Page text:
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Greening Initiatives:

Get more information and background on the various ongoing sustainability- and climate-change-related initiatives at UVM.

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Sustainability initiatives at higher education institutions around Vermont

The University of Vermont, and many other Vermont institutions, are signatories of the American College and University President's Climate Commitment, which requires Colleges and Universities to report their greenhouse gas emissions and to develop a plan to work for climate neutrality. Higher education institutions around Vermont are conducting important research and implementing intitiatives that relate to the mission of the Vermont Climate Collaborative.

We seek to collect information on these intitiatives and need your help in filling out this list. Some initial examples are:

  • The Office of Sustainability at the University of Vermont coordinates on-campus activities while bringing together teaching, research, and outreach with the operations of the University. The Office of Sustainability coordinates the work of the President's Commission on Sustainability, which will help to develop the Climate Change Action Plan called for by the President's Climate Commitment.
  • The Sterling College community, including students, faculty, and staff, is driven by the College's mission to both enact ecological principles in our institutional operations and empower students to serve as knowledgeable and mindful stewards of the environment.
    • Facilities include solar- and wind-powered barns, a partly passive solar library designed for natural lighting, radiant floor heating in both the library and Merlin Residence, and a student common room heated by a wood-pellet stove. A woodchip gasifier will be installed in the spring of 2009 to produce electricity (and possibly heat a greenhouse with its excess heat).
    • The campus does not use paper cups, dinning trays, or sell bottled beverages of any kind and all the napkins and paper towels are made of recycled fiber. Also, Simple Green, a non-toxic, biodegradable product is used for nearly all the cleaning on campus.
    • The College provides a portion of it's own food with their certified organic gardens that grow about 25% of the food (about 8065 lbs in 2007), and raise some of their own beef, pork, and chicken (for both eggs and meat). Additionally, food scraps are composted and combined with manure to be spread on their fields (about 15, 500 lbs annually). Most of the field and logging work is done with a team of draft horses and oxen. In the spring, they collect sap and boil maple syrup in their sugarhouse, using wood harvested from their woodlot.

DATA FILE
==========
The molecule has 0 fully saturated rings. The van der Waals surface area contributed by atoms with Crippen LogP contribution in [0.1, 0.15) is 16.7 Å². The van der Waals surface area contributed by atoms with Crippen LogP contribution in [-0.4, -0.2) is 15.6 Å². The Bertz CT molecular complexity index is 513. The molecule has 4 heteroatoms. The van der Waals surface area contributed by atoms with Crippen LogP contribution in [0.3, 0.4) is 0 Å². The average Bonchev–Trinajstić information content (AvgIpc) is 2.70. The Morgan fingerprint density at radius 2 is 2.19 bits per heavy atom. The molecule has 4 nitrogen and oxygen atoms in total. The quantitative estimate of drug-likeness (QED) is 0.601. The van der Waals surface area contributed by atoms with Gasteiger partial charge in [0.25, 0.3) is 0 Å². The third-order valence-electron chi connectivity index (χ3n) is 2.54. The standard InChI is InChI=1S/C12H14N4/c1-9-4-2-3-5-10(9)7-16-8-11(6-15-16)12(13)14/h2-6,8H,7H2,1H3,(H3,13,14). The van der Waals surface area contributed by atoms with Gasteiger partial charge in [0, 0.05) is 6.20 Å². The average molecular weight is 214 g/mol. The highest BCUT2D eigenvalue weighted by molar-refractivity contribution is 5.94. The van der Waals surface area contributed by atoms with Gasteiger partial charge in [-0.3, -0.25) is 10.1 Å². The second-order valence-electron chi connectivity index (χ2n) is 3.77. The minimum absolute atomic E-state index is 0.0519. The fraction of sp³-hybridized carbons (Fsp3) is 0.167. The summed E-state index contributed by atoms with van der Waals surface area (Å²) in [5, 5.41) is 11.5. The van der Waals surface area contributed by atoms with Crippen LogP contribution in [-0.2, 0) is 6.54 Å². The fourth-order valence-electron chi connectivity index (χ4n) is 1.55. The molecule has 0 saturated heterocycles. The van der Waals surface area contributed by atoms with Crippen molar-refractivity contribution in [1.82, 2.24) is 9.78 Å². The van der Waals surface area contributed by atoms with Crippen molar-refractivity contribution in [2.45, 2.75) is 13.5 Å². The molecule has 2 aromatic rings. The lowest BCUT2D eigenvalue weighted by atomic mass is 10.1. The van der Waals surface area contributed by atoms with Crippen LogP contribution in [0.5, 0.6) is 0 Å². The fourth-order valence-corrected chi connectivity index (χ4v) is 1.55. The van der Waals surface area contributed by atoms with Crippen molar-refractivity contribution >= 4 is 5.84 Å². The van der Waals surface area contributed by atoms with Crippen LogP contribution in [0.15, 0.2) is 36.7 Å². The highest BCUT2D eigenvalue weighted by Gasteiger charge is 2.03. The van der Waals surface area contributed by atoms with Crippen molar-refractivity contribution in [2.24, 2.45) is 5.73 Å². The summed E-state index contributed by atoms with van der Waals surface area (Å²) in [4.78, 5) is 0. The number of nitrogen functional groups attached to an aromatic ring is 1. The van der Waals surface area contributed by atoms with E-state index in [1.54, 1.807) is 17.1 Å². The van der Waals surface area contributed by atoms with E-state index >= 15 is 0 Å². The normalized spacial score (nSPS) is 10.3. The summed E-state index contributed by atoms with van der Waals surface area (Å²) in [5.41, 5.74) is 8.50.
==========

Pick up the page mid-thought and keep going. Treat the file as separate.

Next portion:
• In addition, students at Sterling College have initiated several projects that are now a part of the school's activities.
  • Educating for sustainability is central to the mission of Green Mountain College, a subset of the ongoing initiatives at GMC are listed below:
    • GMC was the first Vermont higher education institution to sign the American College & University Presidents Climate Commitment (ACUPCC). Their baseline greenhouse gas inventory is completed and they are working on their plan for carbon neutrality. [Contact: Provost William M. Throop; email: throopw@greenmtn.edu]
    • The College was the EPA's first Energy Star Showcase Campus (1998), a recognition earned when the school completed a campus-wide retrofit of its light fixtures for compact fluorescent bulbs, and installed low-flush toilets and low-flow showers.
    • The College purchases more than half of its electricity through the Central Vermont Public Service (CVPS) "Cow Power" Program. The College has paid a $50,000 per year premium in energy purchases to support Vermont dairy farms that sequester methane from manure to produce electricity. Although more expensive than other renewable energy credits, cow power is integrated into the curriculum and enhances economic and social sustainability in our bioregion. This commitment, coupled with other energy programs, has earned the College recognition in the EPA's Green Power Partnership program (2007) at the "Leadership Club" level.
    • To increase thermal efficiency, the facilities team has replaced underground steam pipes, installed remote control thermostats, and is replacing windows in residence halls to decrease heat transfer.
    • The College's dining services - operated by Chartwells - annually purchases 15% of its food locally. The College has adopted food purchasing guidelines to increase this to 25% by 2010. Chartwells encourages food waste reduction through Project: Clean Plate, and promotes environmentally sensitive practices in its own operations through Project: Green Thumb.
    • In the past four years, all new residence hall and office furnishings have been purchased from local and regional manufacturers, using sustainably harvested Vermont-grown and milled forest products ($300,000). All new carpeting is made from recycled products.